The world’s 10 greatest gin jointsBy Amy Hopkins
Whether a degenerate Victorian-style drinking den or a glorious emporium, these are the world’s 10 greatest gin joints.
Gin bars have adopted many different guises over the years, from the gin palaces of the Victorian era, to the speakeasy bars of Prohibition, and sophisticated modern cocktail venues.
The spirit once regarded as something which lead to “mother’s ruin” is widely celebrated by bars during this second gin craze of the 21st Century.
Our list of the world’s top gin bars includes a small English pub boasting the world’s largest gin selection and the hotel bar which inspired Ian Fleming to make the Martini the choice drink of James Bond.
And so, of all the gin joints, in all the towns, in all the world, this is our selection of the 10 greatest. If you think we’ve missed an essential choice, let us know by leaving a comment below.
Portobello Star, London
Notting Hill bar the Portobello Star is one of the most popular gin joints in London, and even produces its own house gin brand.
With a bar packed full of the spirit which lead to “mother’s ruin”, the Portobello Star offers visitors the chance to taste its own branded gin created by Jake Burger and Ged Feltham in the bar’s tiny pot still, called “Coppernicus”. Burger also helps gin enthusiasts make their own bespoke bottle of gin through the bar’s “Ginstitute”.
The bar claims that, like gin palaces of the Victorian era, it is frequented by “royals, scallywags, urchins, beggars, scarlet ladies, drunkards, intellectuals, and popular musicians of the day”.
Origin, Hong Kong
Origin is Hong Kong’s first bar dedicated entirely to gin, launched by the team behind themed bars such as Tastings Wine Bar, Angel’s Share, specialising in whisky, Quinary, serving cocktails created through molecular mixology.
With a selection of classic and 11 signature cocktails, using the same gadgets and technology as its sister bar Quinary.
Mixes here include the French 75, Classic Earl Grey Martini and Basil Smash.
Bathtub Gin, New York
This authentic speakeasy-style bar pays homage to gin as the predominant alcoholic consumed in the US during Prohibition. There’s even a bathtub in the middle of the room.
While the bar may be called Bathtub – named after the unsavoury alcohol which was flavoured with botanicals in people’s bathtubs – it serves only the finest selections.
In keeping with the bar’s illicit speakeasy image, Bathtub Gin can only be accessed via an organic coffee shop which is used to cover its operation.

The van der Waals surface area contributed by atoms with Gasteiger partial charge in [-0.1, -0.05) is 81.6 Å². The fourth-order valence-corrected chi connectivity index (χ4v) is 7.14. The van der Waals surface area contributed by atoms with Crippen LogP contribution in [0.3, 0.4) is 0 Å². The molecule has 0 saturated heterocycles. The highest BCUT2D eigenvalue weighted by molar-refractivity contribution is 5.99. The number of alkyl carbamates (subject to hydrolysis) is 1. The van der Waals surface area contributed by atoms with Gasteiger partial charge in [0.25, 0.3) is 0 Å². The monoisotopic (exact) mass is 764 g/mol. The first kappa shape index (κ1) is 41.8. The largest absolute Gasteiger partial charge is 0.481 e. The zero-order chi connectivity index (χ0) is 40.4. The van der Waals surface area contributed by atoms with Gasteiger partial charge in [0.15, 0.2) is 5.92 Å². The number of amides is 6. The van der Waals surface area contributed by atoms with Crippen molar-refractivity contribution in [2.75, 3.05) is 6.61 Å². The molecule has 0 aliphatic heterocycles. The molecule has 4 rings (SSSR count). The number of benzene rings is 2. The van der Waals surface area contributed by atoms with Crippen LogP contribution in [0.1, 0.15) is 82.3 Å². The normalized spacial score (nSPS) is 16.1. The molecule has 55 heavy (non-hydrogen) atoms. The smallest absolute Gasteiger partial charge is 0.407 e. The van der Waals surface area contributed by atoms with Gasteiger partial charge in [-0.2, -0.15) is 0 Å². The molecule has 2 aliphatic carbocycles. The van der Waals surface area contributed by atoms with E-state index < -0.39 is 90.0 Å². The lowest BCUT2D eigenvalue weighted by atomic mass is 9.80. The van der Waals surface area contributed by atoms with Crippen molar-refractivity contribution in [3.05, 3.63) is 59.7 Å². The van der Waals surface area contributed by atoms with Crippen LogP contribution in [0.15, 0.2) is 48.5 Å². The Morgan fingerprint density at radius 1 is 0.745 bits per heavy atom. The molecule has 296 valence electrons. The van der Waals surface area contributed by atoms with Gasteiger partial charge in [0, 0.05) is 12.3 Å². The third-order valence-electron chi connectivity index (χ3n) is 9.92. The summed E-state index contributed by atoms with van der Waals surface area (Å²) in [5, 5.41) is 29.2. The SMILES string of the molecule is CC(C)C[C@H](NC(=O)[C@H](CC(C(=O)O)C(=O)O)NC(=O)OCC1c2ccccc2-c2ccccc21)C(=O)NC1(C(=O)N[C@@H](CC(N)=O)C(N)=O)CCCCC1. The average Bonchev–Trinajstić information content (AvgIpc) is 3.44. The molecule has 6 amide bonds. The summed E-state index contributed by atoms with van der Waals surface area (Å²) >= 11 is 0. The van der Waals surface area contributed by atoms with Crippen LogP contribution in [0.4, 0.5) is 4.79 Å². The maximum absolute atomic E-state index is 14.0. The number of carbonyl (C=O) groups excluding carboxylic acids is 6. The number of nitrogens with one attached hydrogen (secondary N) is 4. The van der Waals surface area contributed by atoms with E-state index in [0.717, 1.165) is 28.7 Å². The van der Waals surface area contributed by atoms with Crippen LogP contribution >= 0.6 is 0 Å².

Old Bell Inn, Saddleworth
Although something of an unlikely contender, the Old Bell Inn, in the sleepy UK town of Saddleworth, won the Guinness World Record for having the world’s largest gin variety earlier this year.
Philip Whiteman, pub owner, has been building the collection for more than 10 years, in order to turn the pub into a ‘fully-fledged gin emporium”.
With 404 different gins, the bar snatch the record from The Feathers Hotel in Oxfordshire, which was awarded the title in 2012 for its collection of 161 different gins.
Dukes Hotel, London
Of Ian Fleming’s “shaken, not stirred” Martini fame, Dukes Hotel in the backstreets of Mayfair is an obvious choice for gin fiends.
Said to be the place where Fleming first discovered the Martini, the hotel bar sophisticated London urbanites and visiting businessmen with its subtle sophistication and incredible selection of gin-based classic cocktails.
While a bold claim if ever there was, they back themselves to make the best Martini in the world.
Gin Palace, Melbourne
With a name like Gin Palace, it’s not hard to guess what this Melbourne bar’s spirits forte is.
With mismatched sofas and comfortable decor, Gin Palace celebrates the degenerate drinking dens of the Victorian era, offering visitors the choice of 18 gins and over a dozen varieties of Martini.
Bobby Gin, Barcelona
As Spain’s thirst for the gin and tonic rages, so its cocktail culture evolves, lead by the likes of Bobby Gin in Barcelona.
While a slogan placed on the bar’s wall reads “The perfect gin and tonic does not exist”, this establish certainly gives a good attempt. In a relaxed atmosphere, guests can sip on traditional Spanish gin and tonics or an array of expertly crafted cocktails.
Worship Street Whistling Shop, London
Based in Shoreditch, Worship Street Whistling Shop, set up by Fluid Movement, the company behind Purl, is said to combining the “charm of Victorian squalor with the elegance of grand Gin Palaces”.
The bar takes cocktail recipes of old, many of which have gin as the main ingredient, and gives them a modern edge in its in-house cocktail lab, using rotary evaporators, sous vide, vacuum technology and a large array of enzymes, acids, proteins and hydrocolloids.
The Worship Street Whistling Shop even created its own brand of Victorian Cream Gin in collaboration with Master of Malt, which is a staple ingredient in its namesake bar’s signature cocktail the Black Cat’s Martini.
The name of this bar means that its favoured spirit is no secret. The Bramble is one of the most famous gin-containing cocktails created in the modern era and is a combination of London dry gin, lemon, sugar syrup and crème de mûre liqueur.
Bramble bar’s delectable gin-based mixes include: La Roux, Foxtrot Fizz, the Archduke, Stepford Sister and Angela’s Antidote.
Bramble is also one of the world’s more inconspicuous bars, situated underneath an unassuming dry cleaners.
This bar certainly lives up to its name, based in London’s advertising hub, the Golden Square in Soho. It claims to be “surrounded by our two favourite things, a world-class gin collection and the latest in ground-breaking urban art”.
With 235 different gin’s from across the globe, Graphic offers paint tin punches, historic cocktails and disco drinks.
So strong is the bar’s love of gin, it even hosts a Juniper Club for fellow gin enthusiasts where tutorials are lead by some of the best brands in the business.